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Is "party attendance" type of problems solvable in Prolog? For example:

Burdock Muldoon and Carlotta Pinkstone both said they would come if Albus Dumbledore came. Albus Dumbledore and Daisy Dodderidge both said they would come if Carlotta Pinkstone came. Albus Dumbledore, Burdock Muldoon, and Carlotta Pinkstone all said they would come if Elfrida Clagg came. Carlotta Pinkstone and Daisy Dodderidge both said they would come if Falco Aesalon came. Burdock Muldoon, Elfrida Clagg, and Falco Aesalon all said they would come if Carlotta Pinkstone and Daisy Dodderidge both came. Daisy Dodderidge said she would come if Albus Dumbledore and Burdock Muldoon both came. Whom is needs to be persuaded to attend the party in order to ensure that all her invitees attend?

I have tried to express this in GNU Prolog:

attend(BM) :- attend(AD).
attend(CP) :- attend(AD).
attend(AD) :- attend(CP).
attend(DD) :- attend(CP). 
attend(AD) :- attend(EC).
attend(BM) :- attend(EC).
attend(CP) :- attend(EC). 
attend(CP) :- attend(FA).
attend(DD) :- attend(FA).
attend(BM) :- attend(CP),attend(DD).
attend(EC) :- attend(CP),attend(DD).
attend(FA) :- attend(CP),attend(DD).
attend(DD) :- attend(AD),attend(BM).

attend(FA). /* try different seed invitees in order to see if all would attend*/

/* input:

I'm experiencing stack overflow (no pun), and have no knowledge of prolog evaluation, this is why I'm asking.

Generally speaking, this problem can be cast into Boolean CNF satisfaction formula (with 6 boolean variables). Therefore, does the prolog perspective have any merit?

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I think your problem is that uppercase identifiers are variables, so attend(BM) :- attend(AD). is exactly the same as attend(X) :- attend(Y). –  svick May 24 '12 at 12:29
Tried with small letters (ideone.com/w622Z) still the same result. –  Tegiri Nenashi May 24 '12 at 15:15
I obviously haven't done any Mercury/Prolog in too long, of course svick's point is correct, and your first program roughly corresponds to saying "some person is admitted if some person is admitted". Having replaced the variables with concrete terms, you then run into the problem explained in my answer. –  Ben May 24 '12 at 23:10

3 Answers 3

up vote 12 down vote accepted

To solve a problem with Prolog, as with any programming language, be it declarative or imperative, you have to think about the representation of the solution and the input.

Since this is a programming question, it would've been popular on StackOverflow.com where programmers solve programming problems. Here I would attempt to be more scientific.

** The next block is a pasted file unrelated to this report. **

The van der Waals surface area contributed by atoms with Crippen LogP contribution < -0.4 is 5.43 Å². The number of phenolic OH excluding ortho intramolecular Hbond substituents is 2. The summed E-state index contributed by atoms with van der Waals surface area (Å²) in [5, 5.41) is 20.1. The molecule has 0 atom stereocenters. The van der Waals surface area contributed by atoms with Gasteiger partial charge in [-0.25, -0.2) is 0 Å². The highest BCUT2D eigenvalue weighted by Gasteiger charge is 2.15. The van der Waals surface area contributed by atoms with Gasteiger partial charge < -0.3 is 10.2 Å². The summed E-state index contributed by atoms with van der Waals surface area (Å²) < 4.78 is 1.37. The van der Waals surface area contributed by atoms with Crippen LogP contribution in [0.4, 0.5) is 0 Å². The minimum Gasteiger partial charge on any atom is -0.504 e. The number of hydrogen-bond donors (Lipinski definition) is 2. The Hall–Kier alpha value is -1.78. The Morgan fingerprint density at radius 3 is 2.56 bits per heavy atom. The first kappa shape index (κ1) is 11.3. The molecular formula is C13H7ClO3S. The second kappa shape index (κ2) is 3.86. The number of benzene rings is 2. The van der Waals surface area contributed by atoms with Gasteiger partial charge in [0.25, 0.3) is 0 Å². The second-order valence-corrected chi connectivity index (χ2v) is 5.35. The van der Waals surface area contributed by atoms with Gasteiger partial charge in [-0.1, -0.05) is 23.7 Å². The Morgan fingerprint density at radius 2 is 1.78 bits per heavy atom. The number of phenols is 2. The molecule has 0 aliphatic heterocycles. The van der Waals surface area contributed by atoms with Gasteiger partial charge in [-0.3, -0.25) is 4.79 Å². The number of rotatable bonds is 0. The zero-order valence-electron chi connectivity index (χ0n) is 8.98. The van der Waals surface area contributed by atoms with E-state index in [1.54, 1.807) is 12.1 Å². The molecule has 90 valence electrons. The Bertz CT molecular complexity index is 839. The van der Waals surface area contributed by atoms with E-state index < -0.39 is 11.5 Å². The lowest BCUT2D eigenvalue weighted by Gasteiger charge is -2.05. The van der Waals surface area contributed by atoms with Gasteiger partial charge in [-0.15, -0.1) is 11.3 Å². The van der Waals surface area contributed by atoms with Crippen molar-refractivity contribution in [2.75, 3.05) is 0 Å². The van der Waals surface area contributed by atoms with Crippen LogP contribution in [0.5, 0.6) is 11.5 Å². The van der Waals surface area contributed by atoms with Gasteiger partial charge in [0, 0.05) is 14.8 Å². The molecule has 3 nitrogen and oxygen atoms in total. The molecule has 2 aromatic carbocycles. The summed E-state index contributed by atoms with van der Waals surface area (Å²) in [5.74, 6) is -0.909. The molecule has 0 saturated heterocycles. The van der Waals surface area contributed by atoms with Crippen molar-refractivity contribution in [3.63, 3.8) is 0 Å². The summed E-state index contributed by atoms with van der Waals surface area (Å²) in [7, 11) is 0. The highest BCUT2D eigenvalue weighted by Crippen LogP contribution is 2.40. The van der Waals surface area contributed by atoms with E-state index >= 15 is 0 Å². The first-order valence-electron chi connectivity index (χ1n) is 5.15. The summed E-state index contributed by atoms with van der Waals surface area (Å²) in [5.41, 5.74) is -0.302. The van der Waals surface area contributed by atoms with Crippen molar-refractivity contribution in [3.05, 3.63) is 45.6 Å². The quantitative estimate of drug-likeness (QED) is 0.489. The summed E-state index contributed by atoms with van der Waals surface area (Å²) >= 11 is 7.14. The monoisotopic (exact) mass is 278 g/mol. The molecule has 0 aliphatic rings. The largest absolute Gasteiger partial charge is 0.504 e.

To solve the problem in the OP one has to reverse the relation defined by the dependencies stated in the input. Clauses of the form $Attend(X) \to Attend(Y) \wedge Attend(Z)$ are easy to reverse. The clauses $Attend(AD)\wedge Attend(BM)\to Attend(DD)$ like

Daisy Dodderidge said she would come if Albus Dumbledore and Burdock Muldoon both came

are more difficult to treat.

With Prolog the first simple approach is to avoid a full reversal of the relationship and be goal directed instead.

Assume an ordering on the list of guests and use a rule

$\qquad \left\{\begin{align} A(X)\wedge A(Y) &\to A(Z), \\ A(W)&\to A(X), \\ A(W)&\to A(Y), \\ X&<Z, \\ Y&<Z\end{align}\right\}\quad \vdash \quad A(W) \to A(Z)$

(We use $A(X)$ instead of $Attend(X)$ to keep it short)

This rule is easy to implement.

A rather naive approach

For readability let follows be the relation given as an input, and brings be its reverse.

Then the input is given by


And brings can be defined as follows:



Here the third argument in brings/3(X,L,S) is the list of guests that were already proven to attend if $X$ attends.

If we define


We get the following unique solutions:


This is not the complete list, since under the alphabetical ordering the clause


is not working.

A rather involved solution to the original puzzle

To solve the problem completely you have to actually let the system try to prove attendance for later guests without introducing infinite loops to the search tree. There are multiple ways to accomplish this goal. Each has its advantages and disadvantages.

One way is to redefine brings/2 as follows:


% brings(X,RemainsToBring,AlreadyTaken,AlreadyTried).
% Problem solved
% Self
% Follower
% Y is not a follower, but X can bring 2
brings(X,[Y|L],S,N):- \+member(Y,N),\+follows(Y,[X]), 
% Y is not a follower, but X can bring 1
brings(X,[Y|L],S,N):- \+member(Y,N),\+follows(Y,[X]),\+follows(Y,[_A,_B]), 

try_bring(X,A,L,S,N):- \+member(A,S),sort([A|L],Y),brings(X,Y,S,N).